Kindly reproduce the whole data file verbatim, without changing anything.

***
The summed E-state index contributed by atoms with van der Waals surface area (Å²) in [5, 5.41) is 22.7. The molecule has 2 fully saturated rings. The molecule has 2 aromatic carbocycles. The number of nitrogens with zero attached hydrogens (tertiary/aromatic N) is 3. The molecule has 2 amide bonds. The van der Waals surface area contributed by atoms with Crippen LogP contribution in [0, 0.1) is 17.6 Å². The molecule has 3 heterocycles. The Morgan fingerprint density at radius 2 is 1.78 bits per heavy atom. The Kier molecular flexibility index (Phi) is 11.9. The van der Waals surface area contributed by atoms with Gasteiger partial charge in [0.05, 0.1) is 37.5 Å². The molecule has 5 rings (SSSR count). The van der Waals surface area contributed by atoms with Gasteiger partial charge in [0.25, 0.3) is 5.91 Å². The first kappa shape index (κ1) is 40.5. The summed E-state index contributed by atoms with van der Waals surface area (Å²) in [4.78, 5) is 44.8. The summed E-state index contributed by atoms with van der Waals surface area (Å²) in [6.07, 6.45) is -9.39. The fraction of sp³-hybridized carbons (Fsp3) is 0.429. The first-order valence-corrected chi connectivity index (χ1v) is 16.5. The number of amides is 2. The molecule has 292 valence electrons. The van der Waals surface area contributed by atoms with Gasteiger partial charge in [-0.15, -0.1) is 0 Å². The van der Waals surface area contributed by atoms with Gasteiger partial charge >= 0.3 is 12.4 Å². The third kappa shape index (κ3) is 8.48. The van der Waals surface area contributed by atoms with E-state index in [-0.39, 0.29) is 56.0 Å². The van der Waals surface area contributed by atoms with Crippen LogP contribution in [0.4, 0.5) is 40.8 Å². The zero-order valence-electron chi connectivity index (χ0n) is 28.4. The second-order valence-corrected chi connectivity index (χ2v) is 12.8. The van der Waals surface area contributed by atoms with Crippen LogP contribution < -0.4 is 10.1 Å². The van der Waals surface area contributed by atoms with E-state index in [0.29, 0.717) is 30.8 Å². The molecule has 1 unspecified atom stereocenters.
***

The summed E-state index contributed by atoms with van der Waals surface area (Å²) in [5, 5.41) is 22.7. The molecule has 2 fully saturated rings. The molecule has 2 aromatic carbocycles. The number of nitrogens with zero attached hydrogens (tertiary/aromatic N) is 3. The molecule has 2 amide bonds. The van der Waals surface area contributed by atoms with Crippen LogP contribution in [0, 0.1) is 17.6 Å². The molecule has 3 heterocycles. The Morgan fingerprint density at radius 2 is 1.78 bits per heavy atom. The Kier molecular flexibility index (Phi) is 11.9. The van der Waals surface area contributed by atoms with Gasteiger partial charge in [0.05, 0.1) is 37.5 Å². The molecule has 5 rings (SSSR count). The van der Waals surface area contributed by atoms with Gasteiger partial charge in [0.25, 0.3) is 5.91 Å². The first kappa shape index (κ1) is 40.5. The summed E-state index contributed by atoms with van der Waals surface area (Å²) in [4.78, 5) is 44.8. The summed E-state index contributed by atoms with van der Waals surface area (Å²) in [6.07, 6.45) is -9.39. The fraction of sp³-hybridized carbons (Fsp3) is 0.429. The first-order valence-corrected chi connectivity index (χ1v) is 16.5. The number of amides is 2. The molecule has 292 valence electrons. The van der Waals surface area contributed by atoms with Gasteiger partial charge in [-0.15, -0.1) is 0 Å². The van der Waals surface area contributed by atoms with Gasteiger partial charge >= 0.3 is 12.4 Å². The third kappa shape index (κ3) is 8.48. The van der Waals surface area contributed by atoms with E-state index in [-0.39, 0.29) is 56.0 Å². The van der Waals surface area contributed by atoms with Crippen LogP contribution in [0.4, 0.5) is 40.8 Å². The zero-order valence-electron chi connectivity index (χ0n) is 28.4. The second-order valence-corrected chi connectivity index (χ2v) is 12.8. The van der Waals surface area contributed by atoms with Crippen LogP contribution < -0.4 is 10.1 Å². The van der Waals surface area contributed by atoms with E-state index in [0.29, 0.717) is 30.8 Å². The molecule has 1 unspecified atom stereocenters.